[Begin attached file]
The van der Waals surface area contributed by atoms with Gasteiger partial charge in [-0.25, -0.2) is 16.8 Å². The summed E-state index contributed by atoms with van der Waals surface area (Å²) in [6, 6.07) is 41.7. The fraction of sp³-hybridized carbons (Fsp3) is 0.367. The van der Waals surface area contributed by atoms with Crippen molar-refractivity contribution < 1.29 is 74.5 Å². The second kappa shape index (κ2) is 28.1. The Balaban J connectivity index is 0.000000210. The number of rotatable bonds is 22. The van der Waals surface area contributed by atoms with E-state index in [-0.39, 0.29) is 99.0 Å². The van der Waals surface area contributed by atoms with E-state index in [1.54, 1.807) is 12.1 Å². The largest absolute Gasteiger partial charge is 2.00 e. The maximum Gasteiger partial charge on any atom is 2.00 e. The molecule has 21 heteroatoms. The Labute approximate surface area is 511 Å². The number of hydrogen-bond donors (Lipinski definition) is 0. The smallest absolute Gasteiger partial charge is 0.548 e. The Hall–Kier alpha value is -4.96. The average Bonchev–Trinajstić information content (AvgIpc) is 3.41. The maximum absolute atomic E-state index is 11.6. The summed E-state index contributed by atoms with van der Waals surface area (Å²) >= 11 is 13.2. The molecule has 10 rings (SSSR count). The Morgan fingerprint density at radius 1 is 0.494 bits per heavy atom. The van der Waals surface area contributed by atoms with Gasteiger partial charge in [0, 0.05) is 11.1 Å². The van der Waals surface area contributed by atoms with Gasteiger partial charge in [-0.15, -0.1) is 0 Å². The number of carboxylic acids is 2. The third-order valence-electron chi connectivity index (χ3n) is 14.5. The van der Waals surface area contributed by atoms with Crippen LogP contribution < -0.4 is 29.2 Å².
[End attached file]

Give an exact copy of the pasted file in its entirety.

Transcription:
The van der Waals surface area contributed by atoms with Gasteiger partial charge in [-0.25, -0.2) is 16.8 Å². The summed E-state index contributed by atoms with van der Waals surface area (Å²) in [6, 6.07) is 41.7. The fraction of sp³-hybridized carbons (Fsp3) is 0.367. The van der Waals surface area contributed by atoms with Crippen molar-refractivity contribution < 1.29 is 74.5 Å². The second kappa shape index (κ2) is 28.1. The Balaban J connectivity index is 0.000000210. The number of rotatable bonds is 22. The van der Waals surface area contributed by atoms with E-state index in [-0.39, 0.29) is 99.0 Å². The van der Waals surface area contributed by atoms with E-state index in [1.54, 1.807) is 12.1 Å². The largest absolute Gasteiger partial charge is 2.00 e. The maximum Gasteiger partial charge on any atom is 2.00 e. The molecule has 21 heteroatoms. The Labute approximate surface area is 511 Å². The number of hydrogen-bond donors (Lipinski definition) is 0. The smallest absolute Gasteiger partial charge is 0.548 e. The Hall–Kier alpha value is -4.96. The average Bonchev–Trinajstić information content (AvgIpc) is 3.41. The maximum absolute atomic E-state index is 11.6. The summed E-state index contributed by atoms with van der Waals surface area (Å²) >= 11 is 13.2. The molecule has 10 rings (SSSR count). The Morgan fingerprint density at radius 1 is 0.494 bits per heavy atom. The van der Waals surface area contributed by atoms with Gasteiger partial charge in [0, 0.05) is 11.1 Å². The van der Waals surface area contributed by atoms with Gasteiger partial charge in [-0.15, -0.1) is 0 Å². The number of carboxylic acids is 2. The third-order valence-electron chi connectivity index (χ3n) is 14.5. The van der Waals surface area contributed by atoms with Crippen LogP contribution < -0.4 is 29.2 Å².